Most homesteaders keep an impressive supply of food on hand because: a) When you grow your own food, you almost always have a surplus to preserve. b) Most of us have a strange addiction to mason jars and canning (we can’t help it).
While our own personal preparedness measures still need a little polishing, we always have enough food to last for many months, tucked away in our pantry, basement, cupboards, and freezer. Plus, it’s reassuring to know many of the skills we possess (such as gardening, hunting/butchering, milking, food preservation) would help carry us through in an extreme survival scenario.
5. It’s hard.
Yes. I did mean to include this one on the list. Us modern-folk have it so easy… Too easy. I’m convinced humans need an element of struggle and challenge to stay satisfied. We need something to strive for. We need to see achievement.
“Western culture has things a little backwards right now. We think that if we had every comfort available to us, we’d be happy. We equate comfort with happiness. And now we’re so comfortable we’re miserable. There’s no struggle in our lives. No sense of adventure. We get in a car, we get in an elevator, it all comes easy. What I’ve found is that I’m never more alive than when I’m pushing and I’m in pain, and I’m struggling for high achievement, and in that struggle I think there’s a magic.”
Homesteading is a struggle. It’s messy. And sweaty. And hard. And gritty. Yet the satisfaction you gain when you push through the tough stuff is incomparable.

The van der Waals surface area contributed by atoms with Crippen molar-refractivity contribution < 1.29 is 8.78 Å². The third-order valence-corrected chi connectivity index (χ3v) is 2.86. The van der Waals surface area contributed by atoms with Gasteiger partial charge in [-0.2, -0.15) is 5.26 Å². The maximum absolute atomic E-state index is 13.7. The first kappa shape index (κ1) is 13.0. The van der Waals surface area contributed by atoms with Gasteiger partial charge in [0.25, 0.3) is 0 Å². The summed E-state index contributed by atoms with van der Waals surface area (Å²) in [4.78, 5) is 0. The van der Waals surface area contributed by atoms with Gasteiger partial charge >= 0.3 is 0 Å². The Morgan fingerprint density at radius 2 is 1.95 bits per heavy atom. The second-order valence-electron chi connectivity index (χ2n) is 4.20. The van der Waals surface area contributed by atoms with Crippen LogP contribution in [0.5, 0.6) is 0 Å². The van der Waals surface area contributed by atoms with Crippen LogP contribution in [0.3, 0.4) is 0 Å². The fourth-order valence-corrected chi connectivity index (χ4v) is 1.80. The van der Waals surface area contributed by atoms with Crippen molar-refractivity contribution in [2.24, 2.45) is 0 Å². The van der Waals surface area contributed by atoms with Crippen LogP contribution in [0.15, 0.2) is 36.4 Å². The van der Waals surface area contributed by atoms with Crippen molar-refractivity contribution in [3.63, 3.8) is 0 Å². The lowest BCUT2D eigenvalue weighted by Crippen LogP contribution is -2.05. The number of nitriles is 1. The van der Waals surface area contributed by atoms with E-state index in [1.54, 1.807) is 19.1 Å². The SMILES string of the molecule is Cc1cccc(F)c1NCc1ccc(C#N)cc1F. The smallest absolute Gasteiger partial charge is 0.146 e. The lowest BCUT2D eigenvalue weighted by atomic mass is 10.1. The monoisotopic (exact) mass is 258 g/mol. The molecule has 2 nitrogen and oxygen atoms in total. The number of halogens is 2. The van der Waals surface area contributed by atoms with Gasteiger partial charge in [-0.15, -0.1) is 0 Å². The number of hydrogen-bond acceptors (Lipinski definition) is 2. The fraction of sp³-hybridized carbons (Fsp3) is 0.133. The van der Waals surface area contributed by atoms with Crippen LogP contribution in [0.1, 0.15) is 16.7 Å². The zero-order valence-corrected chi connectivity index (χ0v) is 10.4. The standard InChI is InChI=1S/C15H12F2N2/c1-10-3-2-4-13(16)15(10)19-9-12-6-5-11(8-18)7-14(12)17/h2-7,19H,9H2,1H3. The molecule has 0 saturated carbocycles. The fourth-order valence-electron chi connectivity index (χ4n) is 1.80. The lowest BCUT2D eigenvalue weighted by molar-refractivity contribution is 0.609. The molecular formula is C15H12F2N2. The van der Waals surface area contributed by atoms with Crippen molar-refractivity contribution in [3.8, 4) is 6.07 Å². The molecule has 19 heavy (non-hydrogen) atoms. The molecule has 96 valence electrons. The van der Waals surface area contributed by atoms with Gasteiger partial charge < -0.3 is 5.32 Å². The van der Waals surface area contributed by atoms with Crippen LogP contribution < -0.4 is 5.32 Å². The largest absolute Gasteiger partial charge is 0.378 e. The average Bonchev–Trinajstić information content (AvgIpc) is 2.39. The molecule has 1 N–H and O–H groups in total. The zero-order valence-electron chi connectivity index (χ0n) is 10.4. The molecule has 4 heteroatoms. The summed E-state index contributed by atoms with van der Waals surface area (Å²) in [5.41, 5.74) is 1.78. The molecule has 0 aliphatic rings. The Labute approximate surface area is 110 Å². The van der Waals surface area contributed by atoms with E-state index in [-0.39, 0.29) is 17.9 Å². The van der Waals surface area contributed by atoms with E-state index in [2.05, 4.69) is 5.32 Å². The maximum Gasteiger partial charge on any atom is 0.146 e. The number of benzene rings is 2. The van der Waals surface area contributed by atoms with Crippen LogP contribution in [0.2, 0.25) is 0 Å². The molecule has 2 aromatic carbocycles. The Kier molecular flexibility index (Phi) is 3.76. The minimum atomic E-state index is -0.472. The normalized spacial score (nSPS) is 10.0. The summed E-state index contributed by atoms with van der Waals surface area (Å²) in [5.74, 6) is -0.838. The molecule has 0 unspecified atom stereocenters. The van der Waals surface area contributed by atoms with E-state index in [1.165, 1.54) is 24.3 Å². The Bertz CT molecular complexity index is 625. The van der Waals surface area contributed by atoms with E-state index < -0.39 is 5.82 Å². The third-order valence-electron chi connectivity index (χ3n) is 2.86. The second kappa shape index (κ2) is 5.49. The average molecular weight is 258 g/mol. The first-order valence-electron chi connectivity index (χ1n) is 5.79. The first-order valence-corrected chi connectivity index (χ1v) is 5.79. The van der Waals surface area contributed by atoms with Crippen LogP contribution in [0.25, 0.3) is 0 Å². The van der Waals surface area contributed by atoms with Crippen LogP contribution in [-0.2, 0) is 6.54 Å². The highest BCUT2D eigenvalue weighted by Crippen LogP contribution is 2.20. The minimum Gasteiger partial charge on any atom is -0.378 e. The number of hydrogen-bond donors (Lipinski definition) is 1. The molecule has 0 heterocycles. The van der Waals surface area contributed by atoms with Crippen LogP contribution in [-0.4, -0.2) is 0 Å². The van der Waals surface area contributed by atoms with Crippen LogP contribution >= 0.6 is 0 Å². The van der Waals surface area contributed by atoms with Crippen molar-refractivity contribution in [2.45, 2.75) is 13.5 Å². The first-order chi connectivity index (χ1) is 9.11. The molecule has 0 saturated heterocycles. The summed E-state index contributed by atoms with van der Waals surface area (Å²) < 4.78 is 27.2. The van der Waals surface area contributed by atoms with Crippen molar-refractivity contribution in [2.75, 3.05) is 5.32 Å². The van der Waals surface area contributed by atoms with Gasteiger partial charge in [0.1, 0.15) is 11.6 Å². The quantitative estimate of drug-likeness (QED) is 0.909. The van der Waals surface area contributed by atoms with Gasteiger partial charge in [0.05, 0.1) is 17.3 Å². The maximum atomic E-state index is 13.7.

6. It’s one of the best ways to raise kids.
My kids think everyone has a milk cow. When you run out of milk, you go down to the barn and get more. Of course. Their eyes light up whenever they shove on their tiny mud boots and wander down to the coop to check for eggs (usually getting sidetracked with various other adventures in the process). My four year old understands the life cycle of plants, to stay away from snakes that rattle, and to brush most of the dirt off the carrots before you take a bite. Really, what else do you need to know about life? 😉
7. It’ll change your life forever.
Homesteading has transformed me as a person in so many ways. I’ll never look at soil, or milk, or eggs, or meat the same way again. So many aspects of life are more clear as I’ve become more aware of the cycles of nature. My palate has improved as I’ve learned how to grow, prepare, and enjoy food with deep flavors. My confidence has grown as I’ve done things which previously seemed unattainable. I am completely convinced pursuing a modern homesteading lifestyle, and becoming more intentional in how we live and eat, is one of the most satisfying and empowering things a person can do.
So are you ready to dive in? Ready to make some changes? Ready to make mistakes, and learn, and try again?
Here are a few of my favorite homesteading resources to get you rolling:
- The Homestead Toolbox Newsletter: My weekly collection of handpicked homestead tips (And it’s stuff you can really use, too. No fluff.)
- Your Custom Homestead: 21 days of actions steps to help you jump-start your homesteading journey, no matter where you live.
- Apartment Homesteading: Stuff you can do in a small space to satisfy those self-sufficent longings!
- Urban Homesteading: Turn your backyard into a mini-farm
- Feeling a little fuzzy on what modern homesteading even is? This page will help clear up any confusion.